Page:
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Radial growth of Larix sibirica was more sensitive to climate at low than high altitudes in the Altai Mountains, China

Zhou Peng, Huang Jian-Guo, Liang Hanxue, Rossi Sergio, Bergeron Yves, Shishov Vladimir V., Jiang Shaowei, Kang Jian, Zhu Huoxing et Dong Zhicheng. (2021). Radial growth of Larix sibirica was more sensitive to climate at low than high altitudes in the Altai Mountains, China. Agricultural and Forest Meteorology, 304-305, e108392.

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Considering climate change, there is no consensus on the impact of global warming on forest growth. Therefore, it is crucial to investigate the effects of climate change on tree radial growth. However, in arid eastern central Asia, the large-spatial scale radial growth-climate relationship remains poorly understood. In this study, we collected radial growth data from 13 Siberian larch (Larix sibirica) plots along an altitudinal gradient (1100–2200 m a.s.l.) in the Altai Mountains, China. Principal component analysis (PCA), bootstrapped correlation, and linear regression were conducted to detect and quantify the effects of climatic factors on radial growth and to reveal the spatial variation in the radial growth-climate relationship. Results showed that chronologies were clustered into low- and high-altitude groups. In the low-altitude group, the self-calibrating Palmer Drought Severity Index (scPDSI) in current April showed a strong positive impact on radial growth, while the previous September mean temperature and diurnal temperature range in previous July both significantly negatively affected radial growth. These three climate variables explained 63% of radial growth variance. Among them, the scPDSI, with a relative importance of 63%, was the primary limiting factor. In the high-altitude group, the current January maximum temperature and previous July precipitation were significantly negatively correlated with radial growth, while the June minimum temperature was significantly positively correlated with radial growth. These three climatic factors together contributed to 38% variance in radial growth. Furthermore, the plot-specific relationship between climate variables and radial growth varied significantly with different altitudes. As the climate becomes wetting and warming in the Altai Mountains, our result suggests that the radial growth might benefit in an altitude between 1800 and 1900 m a.s.l., where temperature and precipitation were both positively correlated with radial growth. These findings will provide a basis for sustainable forest management under global climate change.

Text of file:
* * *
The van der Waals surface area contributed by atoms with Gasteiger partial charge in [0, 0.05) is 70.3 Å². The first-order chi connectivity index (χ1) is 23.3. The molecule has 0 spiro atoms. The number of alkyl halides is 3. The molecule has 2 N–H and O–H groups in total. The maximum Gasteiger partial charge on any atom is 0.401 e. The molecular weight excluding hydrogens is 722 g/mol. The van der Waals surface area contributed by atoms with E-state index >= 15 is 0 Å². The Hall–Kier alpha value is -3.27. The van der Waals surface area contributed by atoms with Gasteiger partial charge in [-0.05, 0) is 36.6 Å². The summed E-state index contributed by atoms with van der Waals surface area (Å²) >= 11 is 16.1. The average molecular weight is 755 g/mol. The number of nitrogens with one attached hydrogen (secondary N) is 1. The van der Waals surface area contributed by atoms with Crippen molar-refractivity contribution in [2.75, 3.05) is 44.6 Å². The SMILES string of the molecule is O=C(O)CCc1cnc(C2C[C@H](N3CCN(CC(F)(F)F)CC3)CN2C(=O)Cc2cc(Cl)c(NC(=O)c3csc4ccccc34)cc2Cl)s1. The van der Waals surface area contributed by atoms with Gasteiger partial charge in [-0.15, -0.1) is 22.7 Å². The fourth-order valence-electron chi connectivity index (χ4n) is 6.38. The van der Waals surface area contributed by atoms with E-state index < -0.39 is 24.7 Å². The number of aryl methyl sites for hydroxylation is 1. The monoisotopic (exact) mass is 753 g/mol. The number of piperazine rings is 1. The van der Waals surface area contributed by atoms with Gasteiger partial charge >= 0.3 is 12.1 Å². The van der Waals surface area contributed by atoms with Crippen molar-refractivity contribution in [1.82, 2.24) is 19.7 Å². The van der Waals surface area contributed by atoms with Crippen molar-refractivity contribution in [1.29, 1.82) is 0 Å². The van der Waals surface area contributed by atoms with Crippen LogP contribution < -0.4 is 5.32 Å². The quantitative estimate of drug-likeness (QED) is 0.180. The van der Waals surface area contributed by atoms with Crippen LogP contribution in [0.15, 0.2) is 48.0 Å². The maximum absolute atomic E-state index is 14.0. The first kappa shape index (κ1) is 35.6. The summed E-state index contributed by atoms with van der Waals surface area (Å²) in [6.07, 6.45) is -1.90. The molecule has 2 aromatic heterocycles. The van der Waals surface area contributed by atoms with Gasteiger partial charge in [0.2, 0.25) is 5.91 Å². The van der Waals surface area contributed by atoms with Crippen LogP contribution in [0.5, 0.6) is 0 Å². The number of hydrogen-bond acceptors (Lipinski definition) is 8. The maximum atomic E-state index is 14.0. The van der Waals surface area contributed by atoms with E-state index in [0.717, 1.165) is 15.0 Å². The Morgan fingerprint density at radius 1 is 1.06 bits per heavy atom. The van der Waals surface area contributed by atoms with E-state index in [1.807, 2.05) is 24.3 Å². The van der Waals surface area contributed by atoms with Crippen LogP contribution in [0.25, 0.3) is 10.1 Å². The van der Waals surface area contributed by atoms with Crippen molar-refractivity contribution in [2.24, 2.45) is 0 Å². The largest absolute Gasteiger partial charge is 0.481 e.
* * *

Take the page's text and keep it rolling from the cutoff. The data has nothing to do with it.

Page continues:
Type de document:Article publié dans une revue avec comité d'évaluation
Version évaluée par les pairs:Oui
Date:15 Juillet 2021
Identifiant unique:10.1016/j.agrformet.2021.108392
Sujets:Sciences naturelles et génie > Sciences appliquées > Climatologie et météorologie
Sciences naturelles et génie > Sciences appliquées > Foresterie et sciences du bois
Sciences naturelles et génie > Sciences naturelles > Biologie et autres sciences connexes
Département, module, service et unité de recherche:Départements et modules > Département des sciences fondamentales
Unités de recherche > Centre de recherche sur la Boréalie (CREB)
Mots-clés:Altai Mountains, climate change, drought, altitudinal gradient, Larix sibirica, tree ring
Déposé le:09 mai 2023 20:44
Dernière modification:09 mai 2023 20:44
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